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MCAT Content / Aldehydes And Ketones / Aldehydes Ketones Description

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Topic: Aldehydes And Ketones

Aldehydes and ketones are organic compounds which incorporate a carbonyl functional group, C=O.

Another class of organic molecules contains a carbon atom connected to an oxygen atom by a double bond, commonly called a carbonyl group. The trigonal planar carbon in the carbonyl group can attach to two other substituents leading to several subfamilies including aldehydes and ketones. Both contain a carbonyl group, a functional group with a carbon-oxygen double bond. The names for aldehyde and ketone compounds are derived using similar nomenclature rules as for alkanes and alcohols, and include the class-identifying suffixes –al and –one, respectively:

In an aldehyde, the carbonyl group is bonded to at least one hydrogen atom. In a ketone, the carbonyl group is bonded to two carbon atoms:

As text, an aldehyde group is represented as –CHO; a ketone is represented as –C(O)– or –CO–.

When naming compounds, aldehyde nomenclature follows -al and -aldehyde suffixes, and ketones follow and oxo- prefix, and the -one suffix:

• When naming compounds with an aldehyde group present, it is appropriate to replace the ending of a compound with -al (for example, methanal). In groups where there is a common name or parent chain, the suffix -aldehyde is also used (for example, formaldehyde).
• When naming compounds with a ketone group present, it is appropriate to replace the ending of a compound with -one (for example, propanone). In groups where there is a common name or parent chain, the suffix -aldehyde is also used (for example, diphenyl ketone).
• When naming compounds with both an aldehyde and ketone group present, it is appropriate to assign the ketone group with an oxo- prefix and to assign the aldehyde with the -al suffix.

In both aldehydes and ketones, the geometry around the carbon atom in the carbonyl group is trigonal planar; the carbon atom exhibits sp2 hybridization. Two of the sp2 orbitals on the carbon atom in the carbonyl group are used to form σ bonds to the other carbon or hydrogen atoms in a molecule. The remaining sp2 hybrid orbital forms a σ bond to the oxygen atom. The unhybridized p orbital on the carbon atom in the carbonyl group overlaps a p orbital on the oxygen atom to form the π bond in the double bond. Like the C=O bond in carbon dioxide, the C=O bond of a carbonyl group is polar (recall that oxygen is significantly more electronegative than carbon, and the shared electrons are pulled toward the oxygen atom and away from the carbon atom). Many of the reactions of aldehydes and ketones start with the reaction between a Lewis base and the carbon atom at the positive end of the polar C=O bond to yield an unstable intermediate that subsequently undergoes one or more structural rearrangements to form the final product.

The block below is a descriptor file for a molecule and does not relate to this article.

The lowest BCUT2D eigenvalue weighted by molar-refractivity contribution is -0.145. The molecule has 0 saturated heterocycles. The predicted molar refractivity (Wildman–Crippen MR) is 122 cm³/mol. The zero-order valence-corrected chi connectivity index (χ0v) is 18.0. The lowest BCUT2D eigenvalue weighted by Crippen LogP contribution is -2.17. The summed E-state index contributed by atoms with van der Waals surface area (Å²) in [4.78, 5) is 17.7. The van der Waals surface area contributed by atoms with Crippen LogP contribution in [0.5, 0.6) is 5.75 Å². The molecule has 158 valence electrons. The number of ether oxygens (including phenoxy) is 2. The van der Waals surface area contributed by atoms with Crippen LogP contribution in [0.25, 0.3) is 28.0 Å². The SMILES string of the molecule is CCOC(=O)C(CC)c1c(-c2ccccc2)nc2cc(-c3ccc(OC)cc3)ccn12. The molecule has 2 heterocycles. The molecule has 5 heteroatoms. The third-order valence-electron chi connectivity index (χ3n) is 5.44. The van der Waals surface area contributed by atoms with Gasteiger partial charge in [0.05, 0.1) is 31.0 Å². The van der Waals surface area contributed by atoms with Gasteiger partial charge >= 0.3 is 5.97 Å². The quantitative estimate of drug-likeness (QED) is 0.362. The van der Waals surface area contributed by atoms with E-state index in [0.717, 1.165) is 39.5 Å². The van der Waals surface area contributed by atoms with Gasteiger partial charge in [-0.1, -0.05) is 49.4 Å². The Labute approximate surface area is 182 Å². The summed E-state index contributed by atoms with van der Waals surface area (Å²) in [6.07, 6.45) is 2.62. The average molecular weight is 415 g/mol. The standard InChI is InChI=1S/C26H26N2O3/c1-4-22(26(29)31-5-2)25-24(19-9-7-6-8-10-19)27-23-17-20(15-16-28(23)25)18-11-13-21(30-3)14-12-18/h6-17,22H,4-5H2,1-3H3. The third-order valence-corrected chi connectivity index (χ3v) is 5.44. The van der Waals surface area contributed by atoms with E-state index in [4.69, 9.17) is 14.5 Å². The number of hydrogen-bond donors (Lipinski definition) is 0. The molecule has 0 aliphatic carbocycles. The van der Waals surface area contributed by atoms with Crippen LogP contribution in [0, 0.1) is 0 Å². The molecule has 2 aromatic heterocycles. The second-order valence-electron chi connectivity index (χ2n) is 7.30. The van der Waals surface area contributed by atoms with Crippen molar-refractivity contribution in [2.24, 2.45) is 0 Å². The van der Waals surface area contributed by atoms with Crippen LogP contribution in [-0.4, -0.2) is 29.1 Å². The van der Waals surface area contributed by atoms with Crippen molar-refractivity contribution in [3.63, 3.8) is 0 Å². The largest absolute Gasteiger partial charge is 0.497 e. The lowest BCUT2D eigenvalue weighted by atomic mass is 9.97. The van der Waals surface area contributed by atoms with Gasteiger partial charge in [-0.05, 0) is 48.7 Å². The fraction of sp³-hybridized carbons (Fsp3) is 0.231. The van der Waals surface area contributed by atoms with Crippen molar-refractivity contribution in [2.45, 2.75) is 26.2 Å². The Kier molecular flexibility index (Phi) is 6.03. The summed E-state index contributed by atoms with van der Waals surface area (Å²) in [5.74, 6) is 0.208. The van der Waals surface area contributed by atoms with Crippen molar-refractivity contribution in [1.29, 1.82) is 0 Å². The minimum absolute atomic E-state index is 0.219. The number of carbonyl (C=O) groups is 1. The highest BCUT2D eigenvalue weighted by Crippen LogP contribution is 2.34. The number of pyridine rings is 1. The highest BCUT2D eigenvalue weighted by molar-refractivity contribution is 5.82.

Practice Questions

Applications of Hard-Soft Acid-Base theory

MCAT Official Prep (AAMC)

Chemistry Online Flashcards Question 25

Key Points

• Aldehydes and ketones are organic compounds which incorporate a carbonyl functional group, C=O.

• In an aldehyde, the carbonyl group is bonded to at least one hydrogen atom. In a ketone, the carbonyl group is bonded to two carbon atoms.

• As text, an aldehyde group is represented as –CHO; a ketone is represented as –C(O)– or –CO–.

• When naming compounds, aldehyde nomenclature follows -al and -aldehyde suffixes, and ketones follow and oxo- prefix, and the -one suffix.

• When naming compounds with both an aldehyde and ketone group present, it is appropriate to assign the ketone group with an oxo- prefix and to assign the aldehyde with the -al suffix.

• In both aldehydes and ketones, the geometry around the carbon atom in the carbonyl group is trigonal planar; the carbon atom exhibits sp2 hybridization.

• Like the C=O bond in carbon dioxide, the

$\text{C}=\text{O bond of a carbonyl group is polar). Many of the reactions of aldehydes and ketones start with the reaction between a Lewis base and the carbon atom at the positive end of the polar}$ $\text{C}=\text{O}$

bond to yield an unstable intermediate that subsequently undergoes one or more structural rearrangements to form the final product.

Practice Questions

Synthesis of anti-tumor drug Combretastatin and its derivatives

MCAT Official Prep (AAMC)

Key Terms

Aldehyde: Organic compound containing a carbonyl group bonded to two hydrogen atoms or a hydrogen atom and a carbon substituent.

ketone: Organic compound containing a carbonyl group with two carbon substituents attached to it.

Polarized: Separation of positive and negative charges. In the case of carbonyl, the more negative charges go toward the oxygen and the more positive charges go toward the carbon.

Trigonal planar: In molecular geometry model with one atom at the center and three atoms at the corners of an equilateral triangle, called peripheral atoms, all in one plane.

Lewis Base: A compound or ionic species which can donate an electron pair to an acceptor compound.

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